Copyright 2013 Theo Fenraven
This contains material meant only for adults.
After we’d dried off, drank water, and eaten power bars, we gathered up my stuff and I led him off into the woods, following a trail I knew well. It wound around the far edge of the lake, across the pasture where the horses were kept—they raced to the other side, away from us, when we appeared—and through the trees until we came to a meadow. The grass was high and dotted with wildflowers.
He stopped at the edge and looked at the sweep of color. “Wow. Beautiful place.” Kaz raced out from behind us and plunged into the long grass, bouncing above it in huge leaps as he ran around. We laughed.
I set up the tripod, got the music going, and asked Will to walk around. “Go out there, explore, just move.”
He walked away from me, and my heart tightened at the sight. Great ass, and above that, a smooth, wonderful line from shoulder to hip. He was at the peak of his physical beauty, and I was glad he’d decided to have these photos done, because it never lasted. Body perfection was temporary and ephemeral, no matter how hard you worked out or how much plastic surgery you had. Gravity got us all in the end, and that attractive youthful glow of vitality and optimum health vanished the minute your back was turned. I was hanging on to the last of mine by my fingernails.
I focused the camera and took pictures as he walked to the center of the meadow. The grass was very high there, coming up to his thighs, and as he stopped, turned sideways to me, and bowed his head to look at the phlox around him, clouds scudded over the sun to create a shifting pattern of light and shadow on his tall figure. I snapped away like mad, capturing every moment of it.
I felt regret that no one would see these pictures. He was gorgeous, and for a moment, I wanted everyone to be able to see that. With a sigh, I put the idea out of my head.
He turned to look at me, and I zoomed in on his face, taking several pictures as the sun lit up the brown and gold in his eyes. He knew how to pose, that was for sure—knew how to hold his body, where to place his arms, how to bend his legs, how to turn his head to reveal the best angles. Someone had taught him well.
After half an hour at that location, I took him somewhere else. Hidden deep in the woods, almost in the middle of the property, was a small pool of water, at one end of which was a twenty-foot high waterfall. It stemmed from a small river that ran through most of the property, and here, it ran over a rocky bluff to the pond below. This was the lowest point on the property, and as we descended along the trail, the temperature dropped noticeably, making us shiver. It wasn’t until we broke into the open, into the sun, that we warmed up again.
“You’ve got your own little eco-system going here,” he commented, jumping to the flat top of a large rock at the edge of the water.
“Don’t dive,” I warned. “It’s very shallow at this spot. In bad years, this pond almost dries up completely.” He sat down and swung his legs in the water.
“Stay there! Let me get the camera set up.”
He looked at me and laughed, white teeth flashing in the light. Kaz walked around, sniffing, his tail pluming.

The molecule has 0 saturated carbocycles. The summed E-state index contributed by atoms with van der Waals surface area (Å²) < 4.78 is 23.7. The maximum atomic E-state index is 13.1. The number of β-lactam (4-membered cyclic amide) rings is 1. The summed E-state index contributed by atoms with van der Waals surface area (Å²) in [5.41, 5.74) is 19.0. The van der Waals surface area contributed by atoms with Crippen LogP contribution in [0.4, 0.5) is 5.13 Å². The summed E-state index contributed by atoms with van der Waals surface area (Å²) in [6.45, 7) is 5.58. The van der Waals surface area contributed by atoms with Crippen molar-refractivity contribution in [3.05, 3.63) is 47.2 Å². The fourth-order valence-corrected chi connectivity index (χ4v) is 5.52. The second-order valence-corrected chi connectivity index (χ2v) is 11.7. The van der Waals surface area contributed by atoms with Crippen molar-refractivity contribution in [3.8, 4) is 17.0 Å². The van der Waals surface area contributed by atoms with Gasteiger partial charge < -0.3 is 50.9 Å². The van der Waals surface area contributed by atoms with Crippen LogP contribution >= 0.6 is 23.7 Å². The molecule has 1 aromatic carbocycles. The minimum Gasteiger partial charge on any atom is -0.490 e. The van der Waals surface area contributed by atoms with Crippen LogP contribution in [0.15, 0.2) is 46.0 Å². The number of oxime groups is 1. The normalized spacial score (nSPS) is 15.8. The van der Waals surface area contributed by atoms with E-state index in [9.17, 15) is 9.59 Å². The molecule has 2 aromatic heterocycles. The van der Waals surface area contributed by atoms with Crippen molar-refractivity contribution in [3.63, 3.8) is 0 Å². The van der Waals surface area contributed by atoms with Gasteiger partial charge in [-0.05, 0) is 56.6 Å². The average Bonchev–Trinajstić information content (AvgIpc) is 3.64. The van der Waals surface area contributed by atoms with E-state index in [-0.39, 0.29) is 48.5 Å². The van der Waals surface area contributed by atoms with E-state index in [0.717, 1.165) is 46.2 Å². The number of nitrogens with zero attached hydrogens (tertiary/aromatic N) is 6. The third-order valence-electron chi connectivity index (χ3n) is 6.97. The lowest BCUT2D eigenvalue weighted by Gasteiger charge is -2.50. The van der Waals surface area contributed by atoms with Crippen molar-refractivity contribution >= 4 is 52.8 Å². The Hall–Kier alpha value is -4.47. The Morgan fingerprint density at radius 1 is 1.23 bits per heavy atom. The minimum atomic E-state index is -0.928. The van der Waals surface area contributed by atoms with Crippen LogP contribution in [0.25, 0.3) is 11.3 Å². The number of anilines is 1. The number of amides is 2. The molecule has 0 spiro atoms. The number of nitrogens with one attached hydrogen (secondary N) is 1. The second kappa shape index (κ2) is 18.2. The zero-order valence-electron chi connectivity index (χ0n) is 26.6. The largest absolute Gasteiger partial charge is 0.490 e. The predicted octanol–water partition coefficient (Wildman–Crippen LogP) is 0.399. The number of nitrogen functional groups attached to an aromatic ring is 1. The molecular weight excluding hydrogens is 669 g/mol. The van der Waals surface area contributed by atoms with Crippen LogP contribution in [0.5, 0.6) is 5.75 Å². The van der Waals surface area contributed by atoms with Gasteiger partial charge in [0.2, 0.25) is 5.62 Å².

I got ready in a hurry, about six feet from him, at an angle that let me capture his profile. I wanted to get the waterfall behind him. Even at rest, he was posing, and I tried to figure out a way to get him in a totally relaxed state. An idea came to me. I walked to the tree line, picked up a suitable branch, and handed it to him. “Throw this for Kaz.”
That did it. Playing catch with his dog, he seemed to forget I was there behind a camera. He laughed and moved and at one point, fell into the water on top of Kaz. When I captured singular moments digitally, I felt it in my gut. I was feeling it like crazy. These shots were going to be fantastic.
After a while, he climbed out of the pool and sat on the flat rock, patting a space beside him. “Join me.”
I turned off the camera and sat, dangling my feet over the edge, moving them languidly back and forth in the water as I leaned against him. A dragonfly swooped past, and I watched it dart around.
“Have you done this with other clients?” he asked, his voice serious.
“Never,” I answered immediately. “It’s always been a rule I don’t get involved with anyone I photograph.” I looked at him. “When you started touching yourself in the barn… gawd, I couldn’t resist you. Why did you do that, anyway?”
He shook his head. “I don’t really know. The sun felt good on my skin, you were naked and taking pictures, watching me through the camera, the hay smelled great… I don’t know. I felt like doing it, and somehow, I didn’t think you’d mind.”
I snorted. “I didn’t. You were extremely hot, and I was very aroused.” His foot brushed mine in the water. “Ever see Brigadoon?”
“The Gene Kelly movie?” he asked, amused by the unexpected change of subject. “Yeah, a long time ago.”
“A village in the Scottish highlands sleeps in the mist, only reappearing in our world once every hundred years. Gene and a buddy are stumbling around and discover it during that one day. He meets Cyd Charisse and falls in love, they dance and sing, and it’s all really weird, but the thing is, if anyone from the village leaves, the enchantment is broken and Brigadoon vanishes forever.”
He thought about that for a while, and then his hand found mine, holding it loosely. “So I’m Brigadoon, and you’re Gene Kelly?”
I nodded. “Time to return to the mist.”
He gave me a look. “There was a happy ending, as I recall. Gene and Cyd got together because of the miracle of love.”
I splashed the water with my foot. “I don’t believe in miracles.”